Liberal leader Justin Trudeau greets supporters while campaigning Thursday, October 3, 2019 in Montreal, Quebec. THE CANADIAN PRESS/Ryan Remiorz

Scheer stuck on dual citizenship while touting tough-on-crime agenda

Conservative leader: ‘It’s not a big deal in Canada for people to have dual citizenship’

Andrew Scheer was out promoting his plan to tackle gang-related violence Friday, but found himself on the defensive about his dual citizenship and other tight spots instead of the signature Conservative tough-on-crime agenda.

The Conservative leader was in Toronto to talk about his crime platform, which would see the Canada Border Services Agency do more to stop guns from being smuggled in from the United States. It also promises new mandatory minimum sentences for some gang-related offences.

Yet, Scheer was still having to spend a lot of time talking about how he is in the process of renouncing the dual American-Canadian citizenship he has through his U.S.-born father, and why he had never said anything publicly about it until now.

Scheer, who said he has never renewed his U.S. passport as an adult, said he did not begin the process of giving up his American citizenship until August, despite having decided to do so after winning the Conservative leadership race in 2017.

“It’s not a big deal in Canada for people to have dual citizenship,” Scheer said Friday morning.

The Conservatives, however, had attacked former NDP leader Thomas Mulcair, as well as former Liberal leader Stephane Dion, over their dual citizenship with France. Mulcair obtained his citizenship through his wife, who was born in France, and Dion through his mother, also born there.

READ MORE: Scheer and Trudeau accuse each other of distracting from their records

When asked whether he had brought up his own situation then, Scheer said: “I wasn’t leading the party at that time.”

Scheer also faced questions about whether he had ever earned any U.S. income (no), whether he had registered for the draft with the U.S. Selective Service, as required by law (he did not know, but the party has since confirmed he did) and when his U.S. passport expired (he would have to check).

The Liberals made a thinly veiled reference to the issue when they sent out a scornful news release about the Conservatives’ approach to law and order.

“Andrew Scheer wants to bring American-style gun laws to Canada,” said the statement from Liberal candidate Bill Blair, a former Toronto police chief.

The Liberals took their own hits Friday on an issue that leader Justin Trudeau has made, for better or for worse, central to his legacy as prime minister.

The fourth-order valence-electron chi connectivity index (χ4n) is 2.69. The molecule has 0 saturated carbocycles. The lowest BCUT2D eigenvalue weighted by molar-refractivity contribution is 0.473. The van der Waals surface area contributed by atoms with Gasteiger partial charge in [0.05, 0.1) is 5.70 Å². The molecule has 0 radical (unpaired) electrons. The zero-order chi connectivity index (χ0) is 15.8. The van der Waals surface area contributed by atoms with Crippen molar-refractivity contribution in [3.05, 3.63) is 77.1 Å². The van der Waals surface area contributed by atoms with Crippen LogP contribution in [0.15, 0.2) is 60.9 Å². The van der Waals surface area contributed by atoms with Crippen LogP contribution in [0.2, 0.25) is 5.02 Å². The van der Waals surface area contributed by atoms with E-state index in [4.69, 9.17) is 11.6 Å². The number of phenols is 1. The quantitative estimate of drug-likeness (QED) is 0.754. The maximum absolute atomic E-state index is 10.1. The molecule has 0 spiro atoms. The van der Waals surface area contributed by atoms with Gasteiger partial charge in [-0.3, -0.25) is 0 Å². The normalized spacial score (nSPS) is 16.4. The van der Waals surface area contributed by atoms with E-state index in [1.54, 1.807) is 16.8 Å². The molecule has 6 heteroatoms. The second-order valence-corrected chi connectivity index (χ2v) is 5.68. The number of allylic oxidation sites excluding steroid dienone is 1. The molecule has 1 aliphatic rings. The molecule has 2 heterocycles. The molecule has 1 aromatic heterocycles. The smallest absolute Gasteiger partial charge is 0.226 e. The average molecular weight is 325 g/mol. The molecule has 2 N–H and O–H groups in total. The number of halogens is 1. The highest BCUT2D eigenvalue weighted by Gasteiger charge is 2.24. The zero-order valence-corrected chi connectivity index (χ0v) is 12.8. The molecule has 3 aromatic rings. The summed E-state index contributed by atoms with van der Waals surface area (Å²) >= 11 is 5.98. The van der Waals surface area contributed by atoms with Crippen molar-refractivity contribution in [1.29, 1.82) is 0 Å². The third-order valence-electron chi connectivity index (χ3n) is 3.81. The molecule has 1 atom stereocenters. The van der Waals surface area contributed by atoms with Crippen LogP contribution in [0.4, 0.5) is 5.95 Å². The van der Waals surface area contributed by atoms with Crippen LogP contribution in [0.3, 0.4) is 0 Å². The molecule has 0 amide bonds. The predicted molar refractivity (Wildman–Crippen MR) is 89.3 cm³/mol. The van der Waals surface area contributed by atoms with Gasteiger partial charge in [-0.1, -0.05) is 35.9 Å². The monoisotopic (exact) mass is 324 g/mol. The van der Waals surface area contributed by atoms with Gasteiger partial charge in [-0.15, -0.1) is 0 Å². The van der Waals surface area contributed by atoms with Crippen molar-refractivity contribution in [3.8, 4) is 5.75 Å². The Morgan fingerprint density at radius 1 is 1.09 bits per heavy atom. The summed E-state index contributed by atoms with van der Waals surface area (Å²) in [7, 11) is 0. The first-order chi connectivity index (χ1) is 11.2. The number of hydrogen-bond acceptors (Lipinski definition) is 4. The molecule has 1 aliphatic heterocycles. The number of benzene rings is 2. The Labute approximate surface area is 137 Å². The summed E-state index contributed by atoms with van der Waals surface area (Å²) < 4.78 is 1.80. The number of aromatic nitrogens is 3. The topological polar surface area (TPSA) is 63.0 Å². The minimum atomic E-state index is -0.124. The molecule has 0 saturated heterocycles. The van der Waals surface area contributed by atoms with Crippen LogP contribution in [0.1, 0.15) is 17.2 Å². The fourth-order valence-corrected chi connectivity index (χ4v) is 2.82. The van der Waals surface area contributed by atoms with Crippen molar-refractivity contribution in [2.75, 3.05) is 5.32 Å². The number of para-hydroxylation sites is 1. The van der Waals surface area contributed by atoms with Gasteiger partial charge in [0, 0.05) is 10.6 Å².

Ottawa is asking the Federal Court to review a September ruling by the Canadian Human Rights Tribunal, which found the federal government had discriminated against First Nations children living on reserves by not adequately funding child and family services.

It also ordered children and their families be given the highest level of compensation it can award.

Trudeau said he agrees with many of the tribunal’s findings, including that victims should be compensated, but that more time is needed for consultation, especially with the election campaign.

New Democrat Leader Jagmeet Singh condemned the decision to challenge the ruling.

“This is a moral failure, this is unjust, this is continuing an injustice,” he said in Saskatoon.

Singh said an NDP government would accept the ruling and provide compensation. Scheer has said a Conservative government would ask for a judicial review.

Joanna Smith, The Canadian Press

Like us on Facebook and follow us on Twitter

Just Posted

Adverse weather conditions lead to pair of ferry cancellations

Northern Expedition sailings from Prince Rupert and Skidegate affected

This week in photos | The spirit of giving comes to Haida Gwaii

Masset Lions Telethon, Queen Charlotte’s annual craft fair, Fields store coming along in Skidegate

Snowfall warning continues for parts of B.C.’s Interior

First significant snowfall of the season prompts Environment Canada warning

Northwest B.C. wildlife shelter rescues particularly tiny bear cub

Shelter co-founder says the cub weighs less than a third of what it should at this time of year

Masset residents receiving extra incentive to get home safe this holiday season

Masset RCMP, B.C. Liquor Store and local elementary schools team up to curb drinking and driving

B.C. woman charged in connection to stolen vehicle smash-up in Kamloops

Kersten Ina Peters was arrested in the Fraser Valley on Friday, Dec. 6

Tavares scores twice as Maple Leafs earn 4-1 win over Canucks

Vancouver sees two-game win streak snapped

UPDATED: No survivors in Gabriola Island plane crash: RCMP

Coroner confirms multiple fatalities after small plane goes down Tuesday night near Nanaimo

VIDEO: Harbour Air makes history with first electric aircraft test flight

Successful flight marks first of its kind in the world

The Grinch who Stole a Hedge: Security camera captures Chilliwack tree theft

RCMP arrives as person calmly walks away with tree in downtown area

Salmonella outbreak in Canada linked to rodents and snakes

92 cases of salmonella across six provinces, including B.C.

Meng Wanzhou wins right to more documents involving arrest at Vancouver airport

Defence lawyers allege the Huawei executive was unlawfully detained, searched and interrogated

Truck with body inside found at bottom of lake near Kootenay ferry

Investigators believe no foul play is expected but are unsure how the vehicle ended up in the Arrow Lakes

Most Read